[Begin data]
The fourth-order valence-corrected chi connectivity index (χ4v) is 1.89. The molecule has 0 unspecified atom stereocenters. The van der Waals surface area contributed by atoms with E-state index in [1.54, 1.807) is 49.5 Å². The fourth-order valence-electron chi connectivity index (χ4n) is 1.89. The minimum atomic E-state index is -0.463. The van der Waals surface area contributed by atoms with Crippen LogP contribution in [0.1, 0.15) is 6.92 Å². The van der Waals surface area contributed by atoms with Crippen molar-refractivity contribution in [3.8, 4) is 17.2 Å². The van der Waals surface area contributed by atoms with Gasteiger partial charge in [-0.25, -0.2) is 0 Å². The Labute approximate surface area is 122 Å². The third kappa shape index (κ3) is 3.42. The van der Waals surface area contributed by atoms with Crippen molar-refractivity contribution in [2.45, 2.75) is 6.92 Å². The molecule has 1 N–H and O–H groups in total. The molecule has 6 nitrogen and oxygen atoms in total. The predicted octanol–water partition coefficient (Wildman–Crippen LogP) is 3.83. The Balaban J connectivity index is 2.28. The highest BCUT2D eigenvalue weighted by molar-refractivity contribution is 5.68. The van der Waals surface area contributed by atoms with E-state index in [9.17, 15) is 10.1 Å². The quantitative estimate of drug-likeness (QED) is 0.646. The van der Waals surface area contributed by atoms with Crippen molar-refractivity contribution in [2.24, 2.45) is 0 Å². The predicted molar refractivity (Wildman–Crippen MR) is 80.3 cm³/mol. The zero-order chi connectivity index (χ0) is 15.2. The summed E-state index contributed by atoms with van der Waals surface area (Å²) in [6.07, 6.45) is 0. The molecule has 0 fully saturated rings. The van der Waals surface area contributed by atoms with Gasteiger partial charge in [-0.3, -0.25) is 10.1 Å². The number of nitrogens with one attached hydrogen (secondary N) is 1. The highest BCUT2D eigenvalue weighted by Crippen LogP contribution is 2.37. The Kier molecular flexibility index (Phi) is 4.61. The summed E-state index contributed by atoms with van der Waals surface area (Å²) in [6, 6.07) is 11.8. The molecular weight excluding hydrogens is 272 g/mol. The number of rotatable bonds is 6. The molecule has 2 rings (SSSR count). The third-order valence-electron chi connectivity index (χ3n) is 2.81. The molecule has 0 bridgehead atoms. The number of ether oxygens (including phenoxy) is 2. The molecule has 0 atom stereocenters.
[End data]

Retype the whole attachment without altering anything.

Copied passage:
The fourth-order valence-corrected chi connectivity index (χ4v) is 1.89. The molecule has 0 unspecified atom stereocenters. The van der Waals surface area contributed by atoms with E-state index in [1.54, 1.807) is 49.5 Å². The fourth-order valence-electron chi connectivity index (χ4n) is 1.89. The minimum atomic E-state index is -0.463. The van der Waals surface area contributed by atoms with Crippen LogP contribution in [0.1, 0.15) is 6.92 Å². The van der Waals surface area contributed by atoms with Crippen molar-refractivity contribution in [3.8, 4) is 17.2 Å². The van der Waals surface area contributed by atoms with Gasteiger partial charge in [-0.25, -0.2) is 0 Å². The Labute approximate surface area is 122 Å². The third kappa shape index (κ3) is 3.42. The van der Waals surface area contributed by atoms with Crippen molar-refractivity contribution in [2.45, 2.75) is 6.92 Å². The molecule has 1 N–H and O–H groups in total. The molecule has 6 nitrogen and oxygen atoms in total. The predicted octanol–water partition coefficient (Wildman–Crippen LogP) is 3.83. The Balaban J connectivity index is 2.28. The highest BCUT2D eigenvalue weighted by molar-refractivity contribution is 5.68. The van der Waals surface area contributed by atoms with E-state index in [9.17, 15) is 10.1 Å². The quantitative estimate of drug-likeness (QED) is 0.646. The van der Waals surface area contributed by atoms with Crippen molar-refractivity contribution in [2.24, 2.45) is 0 Å². The predicted molar refractivity (Wildman–Crippen MR) is 80.3 cm³/mol. The zero-order chi connectivity index (χ0) is 15.2. The summed E-state index contributed by atoms with van der Waals surface area (Å²) in [6.07, 6.45) is 0. The molecule has 0 fully saturated rings. The van der Waals surface area contributed by atoms with Gasteiger partial charge in [-0.3, -0.25) is 10.1 Å². The number of nitrogens with one attached hydrogen (secondary N) is 1. The highest BCUT2D eigenvalue weighted by Crippen LogP contribution is 2.37. The Kier molecular flexibility index (Phi) is 4.61. The summed E-state index contributed by atoms with van der Waals surface area (Å²) in [6, 6.07) is 11.8. The molecular weight excluding hydrogens is 272 g/mol. The number of rotatable bonds is 6. The molecule has 2 rings (SSSR count). The third-order valence-electron chi connectivity index (χ3n) is 2.81. The molecule has 0 bridgehead atoms. The number of ether oxygens (including phenoxy) is 2. The molecule has 0 atom stereocenters.